JIM LEHRER: The crisis in Haiti. We begin with the situation on the ground. I spoke a short time ago with Lydia Polgreen of The New York Times in the capital, Port-au-Prince.
Lydia Polgreen, welcome.
LYDIA POLGREEN: Thank you, Jim.
JIM LEHRER: First, on President Aristide: Are there any signs today that he might go peacefully?
LYDIA POLGREEN: He has made every indication that he plans to stay in power. He spoke ... he gave an interview to CNN earlier and he reiterated his commitment to hold onto the presidency and also to ... has asked for international help to help quell the situation here in the capital. He has made absolutely no statement other than he plans to remain president of Haiti.
JIM LEHRER: And there are no signs around the edges that that is negotiable, as far as he is concerned?
LYDIA POLGREEN: There are no signs whatsoever from my conversations with people close to him. He is not making any plans to exit.
JIM LEHRER: What's the word now on where the rebels are and what their plans are for coming in to Port-au-Prince?
LYDIA POLGREEN: Well, the rebels have been saying for days that they're making plans to march on Port-au-Prince, but it's sort of hard to judge how real that statement is because it's not clear how many of them there are. I physically saw maybe a couple hundred when I was up in Cap-Haitien.
They claim there are more of them garrisoned in Hinche, which is in the central plateau, and perhaps more in Gonaives as well. But it's very difficult to say exactly how many of them there are and where they might be at any given time. Some of them have fallen back into the mountains.
They've had a threatening posture, saying they're going to march on Port-au-Prince if the president does not step down. But it's very difficult to say when and whether they have enough manpower to do it.
JIM LEHRER: So you don't have the feeling that anything is imminent?
LYDIA POLGREEN: I have not seen any men dressed in camouflage marching into the city, and until I see that, it's pretty hard to say that it's imminent.
JIM LEHRER: What's going on in the city itself now? Are the people bracing for a big fight? Are they ... or what?
LYDIA POLGREEN: People are extremely tense in Port-au-Prince. For much of the day, life seemed to go on as normal. But in the past hour or so, you've seen flaming barricades go up -- people burn tires and block streets to keep traffic flowing at a glacial pace. You'll see gangs of armed men who claim to be loyal to the president running around the city, directing traffic, in some cases robbing people. There have been reports of cameras stolen from journalists and things like that. It's quite a tense atmosphere.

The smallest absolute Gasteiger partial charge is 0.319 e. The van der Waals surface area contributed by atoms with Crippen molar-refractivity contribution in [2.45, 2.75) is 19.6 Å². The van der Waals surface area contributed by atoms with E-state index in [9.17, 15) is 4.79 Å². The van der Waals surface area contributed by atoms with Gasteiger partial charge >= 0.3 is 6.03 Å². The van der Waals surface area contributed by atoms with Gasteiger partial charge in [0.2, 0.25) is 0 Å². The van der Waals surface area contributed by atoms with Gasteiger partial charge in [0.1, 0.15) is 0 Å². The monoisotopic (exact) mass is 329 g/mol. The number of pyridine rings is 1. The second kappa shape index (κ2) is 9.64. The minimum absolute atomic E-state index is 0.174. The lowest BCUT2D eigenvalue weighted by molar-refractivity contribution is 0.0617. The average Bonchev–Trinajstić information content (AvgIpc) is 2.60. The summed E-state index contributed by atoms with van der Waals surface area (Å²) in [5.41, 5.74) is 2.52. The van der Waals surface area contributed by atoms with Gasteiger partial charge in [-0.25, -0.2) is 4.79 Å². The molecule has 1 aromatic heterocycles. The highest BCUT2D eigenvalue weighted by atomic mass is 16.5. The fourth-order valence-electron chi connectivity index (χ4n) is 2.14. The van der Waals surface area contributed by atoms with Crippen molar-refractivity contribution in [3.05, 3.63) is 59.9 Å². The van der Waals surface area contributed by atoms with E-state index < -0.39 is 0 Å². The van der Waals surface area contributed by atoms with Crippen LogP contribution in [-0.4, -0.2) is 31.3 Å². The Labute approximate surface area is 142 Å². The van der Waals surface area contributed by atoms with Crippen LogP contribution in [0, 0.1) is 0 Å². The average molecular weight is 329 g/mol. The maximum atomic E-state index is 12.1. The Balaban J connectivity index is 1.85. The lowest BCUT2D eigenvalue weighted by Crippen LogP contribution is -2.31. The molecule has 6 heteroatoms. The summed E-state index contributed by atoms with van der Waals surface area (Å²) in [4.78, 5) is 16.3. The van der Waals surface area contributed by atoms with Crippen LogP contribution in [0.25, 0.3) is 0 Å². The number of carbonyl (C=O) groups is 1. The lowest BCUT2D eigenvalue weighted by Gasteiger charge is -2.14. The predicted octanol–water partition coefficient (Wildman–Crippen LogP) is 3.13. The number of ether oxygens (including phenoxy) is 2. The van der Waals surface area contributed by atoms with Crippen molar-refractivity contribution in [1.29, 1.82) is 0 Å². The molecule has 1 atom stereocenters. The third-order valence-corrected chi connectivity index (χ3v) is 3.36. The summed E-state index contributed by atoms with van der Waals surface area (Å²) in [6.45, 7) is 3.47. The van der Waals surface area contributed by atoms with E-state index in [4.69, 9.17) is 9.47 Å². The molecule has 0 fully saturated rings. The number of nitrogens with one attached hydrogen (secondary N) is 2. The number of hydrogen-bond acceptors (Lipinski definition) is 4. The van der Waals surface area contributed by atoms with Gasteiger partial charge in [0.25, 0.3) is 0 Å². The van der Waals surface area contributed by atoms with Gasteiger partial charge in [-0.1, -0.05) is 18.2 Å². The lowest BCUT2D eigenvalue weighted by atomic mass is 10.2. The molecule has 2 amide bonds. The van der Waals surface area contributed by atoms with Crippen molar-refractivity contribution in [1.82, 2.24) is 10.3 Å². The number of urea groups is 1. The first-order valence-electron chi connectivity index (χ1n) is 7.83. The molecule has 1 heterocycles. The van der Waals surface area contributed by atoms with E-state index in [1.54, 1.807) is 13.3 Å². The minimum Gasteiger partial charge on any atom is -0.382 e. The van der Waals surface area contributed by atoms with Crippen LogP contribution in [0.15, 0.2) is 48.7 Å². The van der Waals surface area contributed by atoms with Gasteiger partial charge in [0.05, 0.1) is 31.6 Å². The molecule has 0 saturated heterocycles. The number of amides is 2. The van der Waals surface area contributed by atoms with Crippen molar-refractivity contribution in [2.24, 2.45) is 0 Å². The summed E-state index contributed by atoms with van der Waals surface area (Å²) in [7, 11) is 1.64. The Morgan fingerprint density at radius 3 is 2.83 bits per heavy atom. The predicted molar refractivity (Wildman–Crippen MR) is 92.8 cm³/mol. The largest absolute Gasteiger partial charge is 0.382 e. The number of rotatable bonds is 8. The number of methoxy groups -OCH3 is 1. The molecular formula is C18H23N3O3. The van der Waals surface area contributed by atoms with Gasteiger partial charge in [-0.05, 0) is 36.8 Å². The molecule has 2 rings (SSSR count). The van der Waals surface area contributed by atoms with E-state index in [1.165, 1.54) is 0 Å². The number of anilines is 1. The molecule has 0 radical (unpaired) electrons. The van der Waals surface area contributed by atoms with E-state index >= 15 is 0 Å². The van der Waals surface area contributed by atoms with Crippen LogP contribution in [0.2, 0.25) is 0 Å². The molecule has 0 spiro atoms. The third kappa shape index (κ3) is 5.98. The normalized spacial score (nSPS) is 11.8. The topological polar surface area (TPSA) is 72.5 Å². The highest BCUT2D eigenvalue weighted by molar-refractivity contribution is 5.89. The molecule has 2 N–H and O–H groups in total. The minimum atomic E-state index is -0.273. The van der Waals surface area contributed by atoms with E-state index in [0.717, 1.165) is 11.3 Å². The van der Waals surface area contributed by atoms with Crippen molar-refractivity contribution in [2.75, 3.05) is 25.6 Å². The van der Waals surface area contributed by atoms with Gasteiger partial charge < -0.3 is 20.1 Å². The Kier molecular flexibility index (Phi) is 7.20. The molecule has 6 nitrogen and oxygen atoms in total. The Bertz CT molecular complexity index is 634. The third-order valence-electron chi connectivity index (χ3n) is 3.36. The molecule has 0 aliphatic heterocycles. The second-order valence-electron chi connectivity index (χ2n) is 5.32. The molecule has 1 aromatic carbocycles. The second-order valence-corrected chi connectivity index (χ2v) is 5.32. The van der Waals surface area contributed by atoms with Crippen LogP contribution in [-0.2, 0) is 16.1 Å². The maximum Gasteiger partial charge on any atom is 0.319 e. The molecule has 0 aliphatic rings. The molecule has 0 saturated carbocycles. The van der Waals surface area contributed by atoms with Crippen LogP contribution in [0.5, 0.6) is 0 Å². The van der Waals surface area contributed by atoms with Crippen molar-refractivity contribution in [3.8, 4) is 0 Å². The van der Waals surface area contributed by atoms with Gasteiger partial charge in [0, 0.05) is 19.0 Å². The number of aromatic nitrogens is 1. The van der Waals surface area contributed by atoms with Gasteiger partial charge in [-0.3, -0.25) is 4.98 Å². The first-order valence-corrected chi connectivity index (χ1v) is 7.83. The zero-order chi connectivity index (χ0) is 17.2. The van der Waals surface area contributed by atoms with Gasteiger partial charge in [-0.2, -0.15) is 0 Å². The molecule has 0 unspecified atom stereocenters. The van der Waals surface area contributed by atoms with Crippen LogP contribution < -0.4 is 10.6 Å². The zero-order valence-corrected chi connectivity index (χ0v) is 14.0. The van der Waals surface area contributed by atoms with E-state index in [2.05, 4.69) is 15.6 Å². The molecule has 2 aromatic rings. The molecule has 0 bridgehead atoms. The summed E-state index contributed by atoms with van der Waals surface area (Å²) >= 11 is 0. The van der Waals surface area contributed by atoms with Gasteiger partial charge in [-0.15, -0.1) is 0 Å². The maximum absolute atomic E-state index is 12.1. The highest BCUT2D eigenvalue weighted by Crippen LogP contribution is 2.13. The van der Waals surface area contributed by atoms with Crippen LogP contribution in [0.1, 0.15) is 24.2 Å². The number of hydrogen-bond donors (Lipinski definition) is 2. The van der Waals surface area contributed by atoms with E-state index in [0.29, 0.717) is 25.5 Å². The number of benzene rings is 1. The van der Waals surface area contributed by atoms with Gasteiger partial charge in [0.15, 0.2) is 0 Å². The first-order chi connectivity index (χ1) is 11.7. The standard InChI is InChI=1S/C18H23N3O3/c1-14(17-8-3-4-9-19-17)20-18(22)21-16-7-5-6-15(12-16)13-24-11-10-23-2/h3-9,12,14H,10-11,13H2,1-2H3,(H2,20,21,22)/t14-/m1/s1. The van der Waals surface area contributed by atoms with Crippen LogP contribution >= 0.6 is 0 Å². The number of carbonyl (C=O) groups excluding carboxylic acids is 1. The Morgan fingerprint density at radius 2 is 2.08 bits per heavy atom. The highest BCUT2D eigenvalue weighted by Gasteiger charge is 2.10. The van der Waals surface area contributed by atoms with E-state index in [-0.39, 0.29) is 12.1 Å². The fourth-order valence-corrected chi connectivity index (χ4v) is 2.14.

JIM LEHRER: What ... there were reports on the wires today that many of the Haitian police who are there to protect the city and President Aristide have already deserted. Is that correct?
LYDIA POLGREEN: That is correct. I've had conversations with many policemen, and they are quite frightened. They are generally not very well armed. Many of them just have .38 revolvers and essentially a nightstick. And they're not prepared to face soldiers -- trained soldiers with M-16 rifles and things like that. So they are saying, "We're not going to die for this regime. We're going to protect ourselves." They're slipping out of their uniforms and running away.
JIM LEHRER: So if there is a fight, if there is a defense of Port-au-Prince militarily, it will be done by these folks you were talking about earlier, not by the organized police, is that right?
LYDIA POLGREEN: Yes. There are some riot police, some specially trained squads. They're not believed to number more than a hundred of them. At this point I think that the strongest line of defense are these armed gangs and they do not have formal military training so the big fear, of course, is that there would just be ... there would just be chaotic fighting by untrained people in the streets, which could lead to a lot of bystanders being killed.
JIM LEHRER: Is that an expectation now? Is that a given expectation?
LYDIA POLGREEN: It's tough to say. You know, the rebels have threatened to march on Port-au-Prince, but there is no indication that they've actually begun marching on Port-au-Prince. It could be that they're counting on the pressure that is mounting in the city to force Mr. Aristide to step down. He has not given any indication so far that he plans to do that, however.
JIM LEHRER: Are there any signs of people fleeing the country? What's the latest read you have on that?
LYDIA POLGREEN: I was at the airport today where there were some flights going out on American Airlines. It was orderly. It was quite crowded. There were a lot of Haitian-Americans and Haitians.
Most of the foreigners have left already, the ones who were planning to leave. There were about 20,000 Americans in Haiti; most of them have left. There is not a lot of boat-building going on that we're getting reports of. Apparently there was a boat that was intercepted off the coast of Florida, but that's fairly minimal at this point.
JIM LEHRER: Okay, so if there is a storm to come, this is the calm before it. Is that essentially what you're saying?
LYDIA POLGREEN: I believe so. It's ... the situation in Port-au-Prince is very tense, but at the moment it's manageable.
JIM LEHRER: Okay, Lydia, thank you very much.
LYDIA POLGREEN: Thank you.